Then we passed peace, just like we do every week, except I was noticing how my daughter reached across two (or three, if we let her) pews to pass “PEACE!” She was putting the enthusiasm into it that many of us just…lack. She was making it fun, and everyone who received peace from her smiled; they couldn’t help it. She didn’t care who she passed “PEACE!” to, and she was all for passing it twice or three times, well into the “Agnus Dei.” (She has a special fondness for babies and other children, though, so had we been in range of one, she would have been passing “PEACE!” extra-enthusiastically in that direction.)
Why is it that I don’t pass peace with this kind of excitement? Do I look forward to Mass – to seeing my neighbor and showing my love – the way my daughter does? Do I skip to the front with my hands so carefully folded, because I know there’s something special waiting for me? What is that I’m thinking as I putter through the motions? Am I gazing with love and amazement and wonder at the sunlight streaming through the stained glass, at the sparkling of the holy water, at the music hanging in the air?
My bad attitude could use a lot of work. I need to point myself home, and find my Father waiting for me with the fattened calf on the back burner. I need to forget about my jealousies and grudges and join the party for my forgiven brother. I need to accept the gifts I’ve been given with a hearty “THANK YOU, God!” instead of a grudging “That’s IT?!”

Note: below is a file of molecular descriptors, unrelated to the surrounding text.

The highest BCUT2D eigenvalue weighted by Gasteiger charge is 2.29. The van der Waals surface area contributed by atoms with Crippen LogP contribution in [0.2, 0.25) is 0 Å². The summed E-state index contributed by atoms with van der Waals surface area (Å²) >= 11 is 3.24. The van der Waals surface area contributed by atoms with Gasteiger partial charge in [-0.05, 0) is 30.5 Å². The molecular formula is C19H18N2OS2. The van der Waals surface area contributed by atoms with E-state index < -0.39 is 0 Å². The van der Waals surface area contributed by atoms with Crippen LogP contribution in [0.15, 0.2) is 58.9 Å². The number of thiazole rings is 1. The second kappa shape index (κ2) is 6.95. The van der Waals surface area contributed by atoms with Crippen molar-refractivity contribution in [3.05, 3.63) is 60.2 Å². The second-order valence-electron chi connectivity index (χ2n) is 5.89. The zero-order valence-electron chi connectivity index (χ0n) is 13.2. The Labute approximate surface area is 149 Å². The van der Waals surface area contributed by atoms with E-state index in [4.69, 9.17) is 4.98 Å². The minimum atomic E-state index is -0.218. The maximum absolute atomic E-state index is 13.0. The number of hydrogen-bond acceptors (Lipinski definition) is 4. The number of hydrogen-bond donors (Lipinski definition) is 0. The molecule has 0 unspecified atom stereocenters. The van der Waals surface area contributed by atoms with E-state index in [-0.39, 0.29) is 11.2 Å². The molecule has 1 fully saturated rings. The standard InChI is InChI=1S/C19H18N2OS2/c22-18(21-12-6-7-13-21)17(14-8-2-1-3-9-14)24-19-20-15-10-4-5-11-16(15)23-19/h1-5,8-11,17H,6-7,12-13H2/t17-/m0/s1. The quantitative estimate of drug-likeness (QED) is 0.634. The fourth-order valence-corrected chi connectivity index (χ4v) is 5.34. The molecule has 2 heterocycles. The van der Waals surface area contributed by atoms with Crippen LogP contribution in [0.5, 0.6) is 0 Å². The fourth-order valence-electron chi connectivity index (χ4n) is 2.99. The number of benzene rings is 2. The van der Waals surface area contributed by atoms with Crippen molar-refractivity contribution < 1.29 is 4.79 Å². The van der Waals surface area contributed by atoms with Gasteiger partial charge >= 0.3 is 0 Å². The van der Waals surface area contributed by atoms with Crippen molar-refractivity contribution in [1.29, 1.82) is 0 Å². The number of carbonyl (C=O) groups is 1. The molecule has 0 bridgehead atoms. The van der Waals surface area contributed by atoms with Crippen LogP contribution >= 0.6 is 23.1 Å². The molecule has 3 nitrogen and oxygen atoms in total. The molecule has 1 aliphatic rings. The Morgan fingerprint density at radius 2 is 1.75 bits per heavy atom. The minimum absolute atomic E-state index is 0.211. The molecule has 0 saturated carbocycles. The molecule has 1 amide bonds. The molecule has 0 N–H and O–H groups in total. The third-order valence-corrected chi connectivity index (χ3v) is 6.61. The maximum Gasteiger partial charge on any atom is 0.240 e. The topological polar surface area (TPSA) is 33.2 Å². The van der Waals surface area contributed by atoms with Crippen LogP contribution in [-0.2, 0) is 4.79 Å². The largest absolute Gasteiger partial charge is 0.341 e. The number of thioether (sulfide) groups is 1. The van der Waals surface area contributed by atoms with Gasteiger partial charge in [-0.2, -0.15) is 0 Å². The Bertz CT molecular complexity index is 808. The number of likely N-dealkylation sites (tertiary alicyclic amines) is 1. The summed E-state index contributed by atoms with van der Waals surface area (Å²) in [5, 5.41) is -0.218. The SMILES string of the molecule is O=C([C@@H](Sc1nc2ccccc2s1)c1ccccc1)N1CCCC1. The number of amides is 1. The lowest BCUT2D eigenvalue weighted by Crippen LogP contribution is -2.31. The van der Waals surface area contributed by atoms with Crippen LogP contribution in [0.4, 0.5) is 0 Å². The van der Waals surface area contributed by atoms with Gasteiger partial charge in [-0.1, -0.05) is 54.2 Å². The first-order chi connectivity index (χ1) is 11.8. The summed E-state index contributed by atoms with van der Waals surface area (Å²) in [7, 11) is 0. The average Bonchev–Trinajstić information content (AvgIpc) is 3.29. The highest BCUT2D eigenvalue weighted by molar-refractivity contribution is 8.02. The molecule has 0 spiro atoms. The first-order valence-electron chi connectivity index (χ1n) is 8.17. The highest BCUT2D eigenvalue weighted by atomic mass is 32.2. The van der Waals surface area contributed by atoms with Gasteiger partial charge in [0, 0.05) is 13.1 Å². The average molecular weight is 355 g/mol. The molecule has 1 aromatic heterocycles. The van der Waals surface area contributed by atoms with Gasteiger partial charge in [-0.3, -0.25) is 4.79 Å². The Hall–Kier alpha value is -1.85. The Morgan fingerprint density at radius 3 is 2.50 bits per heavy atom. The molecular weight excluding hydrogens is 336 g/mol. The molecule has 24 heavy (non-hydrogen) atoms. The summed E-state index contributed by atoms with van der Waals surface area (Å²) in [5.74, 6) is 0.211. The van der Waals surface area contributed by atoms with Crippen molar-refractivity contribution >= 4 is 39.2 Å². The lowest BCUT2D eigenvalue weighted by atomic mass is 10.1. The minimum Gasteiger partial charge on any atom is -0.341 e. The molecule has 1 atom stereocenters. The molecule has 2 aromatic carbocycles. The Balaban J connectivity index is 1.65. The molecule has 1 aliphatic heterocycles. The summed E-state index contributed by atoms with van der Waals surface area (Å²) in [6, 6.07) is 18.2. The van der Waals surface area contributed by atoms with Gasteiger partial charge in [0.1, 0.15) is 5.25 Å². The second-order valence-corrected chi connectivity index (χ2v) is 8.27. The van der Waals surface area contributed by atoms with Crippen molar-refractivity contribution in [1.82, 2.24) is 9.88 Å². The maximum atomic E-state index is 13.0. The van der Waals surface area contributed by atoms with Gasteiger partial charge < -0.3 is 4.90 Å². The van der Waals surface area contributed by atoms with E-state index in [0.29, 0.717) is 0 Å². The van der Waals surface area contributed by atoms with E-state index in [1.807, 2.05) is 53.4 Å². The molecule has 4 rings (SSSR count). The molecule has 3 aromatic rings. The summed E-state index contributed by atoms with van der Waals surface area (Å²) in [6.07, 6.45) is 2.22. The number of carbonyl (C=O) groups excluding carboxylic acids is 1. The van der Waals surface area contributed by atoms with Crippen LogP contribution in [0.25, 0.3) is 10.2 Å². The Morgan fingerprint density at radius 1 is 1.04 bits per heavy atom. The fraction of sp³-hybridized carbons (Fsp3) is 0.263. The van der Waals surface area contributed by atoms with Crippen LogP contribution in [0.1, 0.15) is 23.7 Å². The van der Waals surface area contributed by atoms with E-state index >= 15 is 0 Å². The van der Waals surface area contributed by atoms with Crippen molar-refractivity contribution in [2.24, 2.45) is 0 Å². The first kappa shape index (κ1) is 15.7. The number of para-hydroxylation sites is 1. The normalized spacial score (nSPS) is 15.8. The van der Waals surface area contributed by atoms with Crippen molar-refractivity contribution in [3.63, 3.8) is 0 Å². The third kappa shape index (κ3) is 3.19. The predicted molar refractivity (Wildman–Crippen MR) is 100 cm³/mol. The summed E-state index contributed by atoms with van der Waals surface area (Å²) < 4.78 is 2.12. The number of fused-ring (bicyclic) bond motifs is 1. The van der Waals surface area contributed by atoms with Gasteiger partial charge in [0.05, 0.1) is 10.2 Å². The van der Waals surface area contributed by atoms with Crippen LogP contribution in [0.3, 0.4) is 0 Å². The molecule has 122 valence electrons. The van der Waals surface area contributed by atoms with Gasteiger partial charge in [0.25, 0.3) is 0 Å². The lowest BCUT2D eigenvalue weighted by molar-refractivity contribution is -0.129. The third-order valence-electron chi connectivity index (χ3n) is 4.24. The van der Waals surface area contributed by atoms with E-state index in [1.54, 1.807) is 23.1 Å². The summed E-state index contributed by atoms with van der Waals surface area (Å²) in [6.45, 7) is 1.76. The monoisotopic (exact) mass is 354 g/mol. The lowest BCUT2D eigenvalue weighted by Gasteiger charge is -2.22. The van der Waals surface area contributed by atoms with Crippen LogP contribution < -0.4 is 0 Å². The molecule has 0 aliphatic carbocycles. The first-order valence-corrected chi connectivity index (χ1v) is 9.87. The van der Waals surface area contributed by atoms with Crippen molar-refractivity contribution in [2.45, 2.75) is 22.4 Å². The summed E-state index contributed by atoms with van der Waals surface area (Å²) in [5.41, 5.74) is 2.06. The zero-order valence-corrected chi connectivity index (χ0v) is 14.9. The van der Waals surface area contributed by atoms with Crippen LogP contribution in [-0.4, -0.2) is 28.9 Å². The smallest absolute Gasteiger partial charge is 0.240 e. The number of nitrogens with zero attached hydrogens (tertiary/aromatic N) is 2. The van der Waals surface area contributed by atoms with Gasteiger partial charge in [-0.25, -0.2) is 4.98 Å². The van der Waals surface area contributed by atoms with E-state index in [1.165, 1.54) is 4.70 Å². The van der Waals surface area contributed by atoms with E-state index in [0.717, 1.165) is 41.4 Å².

There’s a reason that children are a model for us, and I see it every night at dinner when my daughter says “AMEN!” with such ferocity the dog jumps. I witness it at crowded restaurants, when my daughter sees the plates of steaming food, folds her hands, and demands “PRAY!” without a thought of what other people might think. I think of how she runs up to Padre and hugs him when he comes in the office, and how she demands a kiss and hug when he leaves. I see her practice blessing herself with the holy water, and I think about that baptism not so long ago, when I was holding her above the font and promising to do my best to raise her in line with the words of the Creed.
I may not see fireworks, but I do see plenty of evidence to gaze up with wonder. I may not be able to contain my emotions, and I may use doll clothes or my own sleeves now and then to wipe my nose, but that’s not going to keep me from it. I may not feel like I’m “getting a lot out of Mass” when I’m there, but I’m going to keep at it, and I’m not going to give in to the myth of a Mass without that girl who makes me appreciate it more.